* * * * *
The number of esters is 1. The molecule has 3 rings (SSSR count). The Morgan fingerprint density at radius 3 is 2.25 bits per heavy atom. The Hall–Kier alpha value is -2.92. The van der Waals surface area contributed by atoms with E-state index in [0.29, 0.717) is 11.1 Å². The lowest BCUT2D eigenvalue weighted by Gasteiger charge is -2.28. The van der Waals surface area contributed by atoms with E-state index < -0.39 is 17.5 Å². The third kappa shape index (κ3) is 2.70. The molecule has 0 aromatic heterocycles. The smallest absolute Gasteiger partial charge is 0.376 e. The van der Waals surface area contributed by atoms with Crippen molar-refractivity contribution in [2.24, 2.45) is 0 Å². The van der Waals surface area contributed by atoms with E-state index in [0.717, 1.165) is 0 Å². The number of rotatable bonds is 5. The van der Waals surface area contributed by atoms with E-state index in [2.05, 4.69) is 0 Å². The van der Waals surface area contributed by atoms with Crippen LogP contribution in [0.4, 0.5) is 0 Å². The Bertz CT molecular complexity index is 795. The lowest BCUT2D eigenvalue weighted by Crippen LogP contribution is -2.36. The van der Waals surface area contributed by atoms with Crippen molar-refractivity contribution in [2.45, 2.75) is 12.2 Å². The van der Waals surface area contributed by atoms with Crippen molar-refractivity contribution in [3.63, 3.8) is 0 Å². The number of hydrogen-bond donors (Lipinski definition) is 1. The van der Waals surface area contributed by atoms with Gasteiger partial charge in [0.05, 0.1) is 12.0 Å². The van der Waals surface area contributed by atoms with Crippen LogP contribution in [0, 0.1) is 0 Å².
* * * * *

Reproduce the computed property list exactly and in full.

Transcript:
The number of esters is 1. The molecule has 3 rings (SSSR count). The Morgan fingerprint density at radius 3 is 2.25 bits per heavy atom. The Hall–Kier alpha value is -2.92. The van der Waals surface area contributed by atoms with E-state index in [0.29, 0.717) is 11.1 Å². The lowest BCUT2D eigenvalue weighted by Gasteiger charge is -2.28. The van der Waals surface area contributed by atoms with E-state index < -0.39 is 17.5 Å². The third kappa shape index (κ3) is 2.70. The molecule has 0 aromatic heterocycles. The smallest absolute Gasteiger partial charge is 0.376 e. The van der Waals surface area contributed by atoms with Crippen molar-refractivity contribution in [2.24, 2.45) is 0 Å². The van der Waals surface area contributed by atoms with E-state index in [0.717, 1.165) is 0 Å². The number of rotatable bonds is 5. The van der Waals surface area contributed by atoms with E-state index in [2.05, 4.69) is 0 Å². The van der Waals surface area contributed by atoms with Crippen LogP contribution in [0.4, 0.5) is 0 Å². The Bertz CT molecular complexity index is 795. The lowest BCUT2D eigenvalue weighted by Crippen LogP contribution is -2.36. The van der Waals surface area contributed by atoms with Crippen molar-refractivity contribution in [2.45, 2.75) is 12.2 Å². The van der Waals surface area contributed by atoms with Crippen molar-refractivity contribution in [3.63, 3.8) is 0 Å². The number of hydrogen-bond donors (Lipinski definition) is 1. The van der Waals surface area contributed by atoms with Gasteiger partial charge in [0.05, 0.1) is 12.0 Å². The van der Waals surface area contributed by atoms with Crippen LogP contribution in [0, 0.1) is 0 Å².